Wednesday, September 23, 2009

Getting our heads around blogs, forums, Twitter and facilitation

At today's online meeting we had a great discussion about networking, facilitation and the difference between blogs, forums and Twitter. The recording of today's meeting can be found here.

I think it is important to understand the difference between a discussion forum and blog so that you can then go on to recognise how to use facilitation in those different forums. A blog is a web site that is under the personal control of the owner. It can be used for personal reflection, disseminating information, creating discussions and networking. Ultimately, its use is dictated by the blog owner. A forum is collectively owned by the people who use it to discuss issues. There will be a forum owner or moderator who makes the rules and keeps track on what is going on in the forum.

Twitter is synchronous communication tool. It is an instant message system whereby you can only use up to 140 characters. It is used for disseminating information, connecting with people, giving out your personal ideas and thoughts, advertising synchronous events, and as another form of RSS. Some people use Twitter to advertise their latest blog post. I use Twitter to keep in touch with people, while my blog posts tend to be a deeper reflection of what I have been doing and thinking.

Here is what Problogger has to say about Twitter and blogging. And here is another conversation about the pros and cons of Twitter and blogs on Steve Wheeler's blog.

If you want to follow conversations on Twitter, follow the tags (hashtags #) that are put on tweets to identity them. A lot of people use a tool called Tweetdeck that allows them to do this.

Blogging network
A blogging network is a group of blogs that connect together. This may be under the umbrella of an organization or company. One example of this is the Education Australia that has an online platform called "edna", which includes personal blogs.

In my experience, the more dynamic blogging networks are formed naturally as a result of people's interests and desire to communicate with each other. A blogging network will not suddenly form just because you have set up a blog or collection of blogs. You will become a part of a blogging network and/or community when you regularly read other blogs, leave comments, join discussions, take the discussion back to your blog, and link with other blogs.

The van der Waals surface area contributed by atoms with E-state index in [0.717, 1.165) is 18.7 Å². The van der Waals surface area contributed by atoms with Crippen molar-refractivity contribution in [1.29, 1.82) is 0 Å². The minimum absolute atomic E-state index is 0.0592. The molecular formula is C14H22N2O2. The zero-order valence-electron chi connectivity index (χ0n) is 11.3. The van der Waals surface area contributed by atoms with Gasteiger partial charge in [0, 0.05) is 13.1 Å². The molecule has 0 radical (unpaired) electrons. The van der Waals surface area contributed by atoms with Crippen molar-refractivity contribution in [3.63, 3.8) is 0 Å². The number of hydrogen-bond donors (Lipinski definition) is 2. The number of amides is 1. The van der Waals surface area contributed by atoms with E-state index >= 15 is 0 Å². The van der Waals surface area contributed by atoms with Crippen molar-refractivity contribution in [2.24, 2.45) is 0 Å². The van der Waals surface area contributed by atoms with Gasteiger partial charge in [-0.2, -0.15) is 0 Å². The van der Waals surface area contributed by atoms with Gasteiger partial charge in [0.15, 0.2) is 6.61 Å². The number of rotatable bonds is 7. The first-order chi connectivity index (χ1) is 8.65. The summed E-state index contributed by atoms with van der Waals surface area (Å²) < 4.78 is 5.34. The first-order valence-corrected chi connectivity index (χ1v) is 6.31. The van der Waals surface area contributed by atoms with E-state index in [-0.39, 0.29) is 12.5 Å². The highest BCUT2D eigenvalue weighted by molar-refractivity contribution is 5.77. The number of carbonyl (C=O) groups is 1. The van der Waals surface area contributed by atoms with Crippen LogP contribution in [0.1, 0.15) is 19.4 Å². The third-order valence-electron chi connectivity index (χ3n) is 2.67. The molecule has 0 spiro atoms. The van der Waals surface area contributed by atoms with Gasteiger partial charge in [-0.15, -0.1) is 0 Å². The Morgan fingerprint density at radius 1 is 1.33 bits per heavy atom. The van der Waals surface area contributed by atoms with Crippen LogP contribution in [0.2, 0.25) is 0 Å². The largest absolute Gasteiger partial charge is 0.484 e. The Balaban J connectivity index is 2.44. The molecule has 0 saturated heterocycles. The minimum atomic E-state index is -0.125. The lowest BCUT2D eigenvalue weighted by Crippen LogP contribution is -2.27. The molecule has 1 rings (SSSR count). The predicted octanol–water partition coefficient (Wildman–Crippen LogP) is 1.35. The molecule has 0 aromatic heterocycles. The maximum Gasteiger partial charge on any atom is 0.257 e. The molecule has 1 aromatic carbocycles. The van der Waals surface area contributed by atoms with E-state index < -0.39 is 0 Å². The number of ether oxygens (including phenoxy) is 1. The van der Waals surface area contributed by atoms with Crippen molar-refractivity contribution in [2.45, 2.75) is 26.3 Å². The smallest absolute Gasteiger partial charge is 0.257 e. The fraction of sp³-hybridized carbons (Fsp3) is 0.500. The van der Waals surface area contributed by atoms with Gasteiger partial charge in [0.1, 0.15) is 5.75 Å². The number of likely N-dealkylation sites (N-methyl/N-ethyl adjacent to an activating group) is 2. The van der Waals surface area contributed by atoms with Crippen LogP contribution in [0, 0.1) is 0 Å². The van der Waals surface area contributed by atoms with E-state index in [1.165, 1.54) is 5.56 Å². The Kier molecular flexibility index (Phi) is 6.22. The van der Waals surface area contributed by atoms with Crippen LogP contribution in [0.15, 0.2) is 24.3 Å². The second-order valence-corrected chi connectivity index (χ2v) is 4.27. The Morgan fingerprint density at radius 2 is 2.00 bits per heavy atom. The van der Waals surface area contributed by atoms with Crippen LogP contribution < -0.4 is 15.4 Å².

Sue Waters and Edublogger
A good example of blogging networks and facilitation is the work of Sue Waters. Sue set up her own blog a few years ago to help teachers to learn more about the use of technology in their teaching practice. As a result, her blog has become a major link in a network of educators who blog and use social media and technology in education. She is now employed by The Edublogger and facilitates free online meetings for her network.

So my message to you this week is: if you want to find active blogging networks, you need to look beyond constructed blogging groups to the informal networks that have formed as a result shared interests and commitment to blogging and communication.

A few blog posts to look at
There have been some really interesting blog posts written by course participants this fortnight. Debra is getting her head around what a blog is and how it can be used. Rachel has picked up a few good tips about blogging which are to write regular posts, post from your experience and use a clean blog design. Catherine has challenged me to reflect on how I have been facilitating this course. In her latest blog post, she talks about the differences between a teacher, moderator and facilitator. Stephen's post about forums and facilitation has attracted some interesting discussion. In particular I have enjoyed Nancy White's definition of the difference between community and networks. She says "community often “nests” inside of networks". And the other post I followed a link to was that of WiserEarth in which Angus talked about 'weaving' a community as opposed to facilitating it.


Image: 'Rosie the Blogger' Mike Licht,


Anonymous said...


It is sometimes hard to keep a track of new developments with online technologies. Separating what is relevant and what isn't is the first step so thanks for this. I have blogged a bit on this at Please take a look and let us know what you think.

Adam Wentworth.

Sarah Stewart said...

Thanks Adam. I also think it's a matter of getting stuck in and experimenting, seeing what suits you best.

Stephen Blyth said...

I thought I'd bring to the surface some facilitation that you've presented to us in this post - summarised posts by different students and created a relationship between the separate blog posts. Plus this acts as a spur to check out the other posts (which is what I'm doing now).

Sarah Stewart said...

Thanks Stephen...I must confess that it was Rachel's blog post that got me thinking a little more about what I could be doing as facilitator :)

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